A Brief History Of Point-In-Time Backup and Recovery

Backing up data sounds like a fairly easy process. But anyone who’s ever had to shop around for backup software has probably been surprised by the wide range of features and methodologies offered by different providers.

In order to get a better understanding of how modern backup solutions work, you’ll need to go back in time and review the evolution of data protection. image

In the early days of computing, backing up was relatively simple. Just copy all of the data to a secondary storage device (usually tape, because it was cheap) then truck it off-site.

Of course, as technology evolved, so did the threats that businesses had to face. Soon, companies needed to worry about things like corrupted data, overwritten files and viruses. Obviously, if you copy invalid data to your backups, then you also make it impossible to restore.

Another major threat came from the fact that tape backups would sometimes fail during the recovery process, causing the business to lose all of its data.

In order to fix this, they had to start protecting their files using a rotating series of “grandfather” backups. Every day, for 7 days, they would use a new tape to perform the backups. Then, after 7 days, they record the latest backup over the oldest version. After this, they just keep rotating the tapes.

In the event of data corruption or backup failure, this allowed them to go back in time up to 7 days and recover their critical business data. Today, these are more commonly known as “point-in-time versions”.

But this approach also had its limitations. As computers began to produce more data, backups would also start to take longer. In some cases, the time required to back up would exceed the time between the company’s closing and opening hours.

Also, much of this work was redundant. On any given day, less than 1% of the total data might have changed, yet all of the unchanged files still needed to be copied.

That’s when software companies began offering backup systems with “incremental” backup policies.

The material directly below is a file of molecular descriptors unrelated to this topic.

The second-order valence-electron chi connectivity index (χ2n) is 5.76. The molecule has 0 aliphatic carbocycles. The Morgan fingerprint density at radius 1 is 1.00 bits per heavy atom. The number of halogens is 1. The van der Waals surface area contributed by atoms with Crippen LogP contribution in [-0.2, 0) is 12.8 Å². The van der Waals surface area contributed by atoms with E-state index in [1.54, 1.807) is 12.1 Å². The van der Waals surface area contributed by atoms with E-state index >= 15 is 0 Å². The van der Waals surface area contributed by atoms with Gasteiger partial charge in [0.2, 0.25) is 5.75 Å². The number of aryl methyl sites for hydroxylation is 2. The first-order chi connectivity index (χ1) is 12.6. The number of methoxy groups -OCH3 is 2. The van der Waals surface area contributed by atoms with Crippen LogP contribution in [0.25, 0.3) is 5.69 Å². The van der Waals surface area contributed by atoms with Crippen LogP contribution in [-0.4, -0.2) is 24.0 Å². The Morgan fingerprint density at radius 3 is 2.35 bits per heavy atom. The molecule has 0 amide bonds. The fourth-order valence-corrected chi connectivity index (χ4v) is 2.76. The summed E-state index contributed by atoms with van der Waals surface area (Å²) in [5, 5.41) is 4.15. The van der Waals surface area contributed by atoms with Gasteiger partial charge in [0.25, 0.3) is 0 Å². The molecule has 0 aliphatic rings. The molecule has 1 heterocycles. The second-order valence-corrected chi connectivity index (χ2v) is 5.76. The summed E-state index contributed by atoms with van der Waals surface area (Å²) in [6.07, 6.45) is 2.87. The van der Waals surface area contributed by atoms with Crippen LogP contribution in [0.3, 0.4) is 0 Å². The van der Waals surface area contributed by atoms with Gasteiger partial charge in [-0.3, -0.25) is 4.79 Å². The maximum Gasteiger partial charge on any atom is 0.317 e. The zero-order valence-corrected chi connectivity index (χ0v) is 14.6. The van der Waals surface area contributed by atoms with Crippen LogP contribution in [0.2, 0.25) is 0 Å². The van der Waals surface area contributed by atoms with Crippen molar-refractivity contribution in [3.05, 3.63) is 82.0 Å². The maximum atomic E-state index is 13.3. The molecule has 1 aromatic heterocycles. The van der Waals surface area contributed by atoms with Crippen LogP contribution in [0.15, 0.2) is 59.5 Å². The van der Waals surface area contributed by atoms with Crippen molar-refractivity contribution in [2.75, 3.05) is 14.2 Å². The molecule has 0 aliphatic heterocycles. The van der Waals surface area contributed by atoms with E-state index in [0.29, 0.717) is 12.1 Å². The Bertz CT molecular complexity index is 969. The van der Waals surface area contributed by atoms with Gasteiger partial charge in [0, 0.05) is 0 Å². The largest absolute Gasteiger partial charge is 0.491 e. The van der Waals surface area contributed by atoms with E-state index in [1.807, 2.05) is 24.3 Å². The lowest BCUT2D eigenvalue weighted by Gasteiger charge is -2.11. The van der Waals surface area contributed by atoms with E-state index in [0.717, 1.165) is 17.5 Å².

With these systems, the IT manager would only perform a single full backup once a month, and then they would only copy the files that had changed since that monthly master copy.

If you ever needed to recover, you would simply load the master backup from the beginning of the month, and combine it with the latest changes from the incremental backups.

As companies got access to faster and more reliable network connections, many began to see this as an opportunity to backup up their data remotely. Instead of paying 5 employees to back up 5 different offices, a single IT administrator could protect all of the remote sites from a single server.

But once again, size became a problem.

Although these incremental uploads were smaller than the full daily backups of the past, they could still sometimes cause the network to slow down during transfer. And the monthly full backups were simply too large to even contemplate sending over a network connection.

Once again, new technologies were developed to solve these 2 problems.

In order to eliminate the need for full monthly uploads, backup companies found new ways to artificially “recompile” the original full version using software. This way, you’d only ever need to perform a single full backup when you first install the software. This is often called “incremental forever” technology, since you’ll never need to perform the full backup again.

And in order to further minimize the size of the incremental uploads, backup companies found a way to analyze individual files and isolate only the changed portion of each file.

For example: If you’d changed a single slide in a PowerPoint presentation, it would only upload that one slide instead of the entire file.

These were called “block-level” incremental uploads.

Without all of these innovative technologies working together, businesses would not be able to safely operate at the rapid pace that they do today… and critical data loss incidents would certainly be an everyday occurrence.

Consider that a typical business user today might have about 5GB of critical business data on their local hard drive. In order to get 30 days worth of protection using a traditional backup methodology, they would have to copy over 150GB of data EACH MONTH!

But thanks to new developments such as “incremental forever” and “block-level” backups, you would only need to generate about 0.5GB to get the same result. That’s the equivalent of 2 or 3 few YouTube videos per day.

A Guest Post by Storagepipe Solutions

Storagepipe Solutions has been an innovating pioneer in the online backup and backup software industry since 2001.

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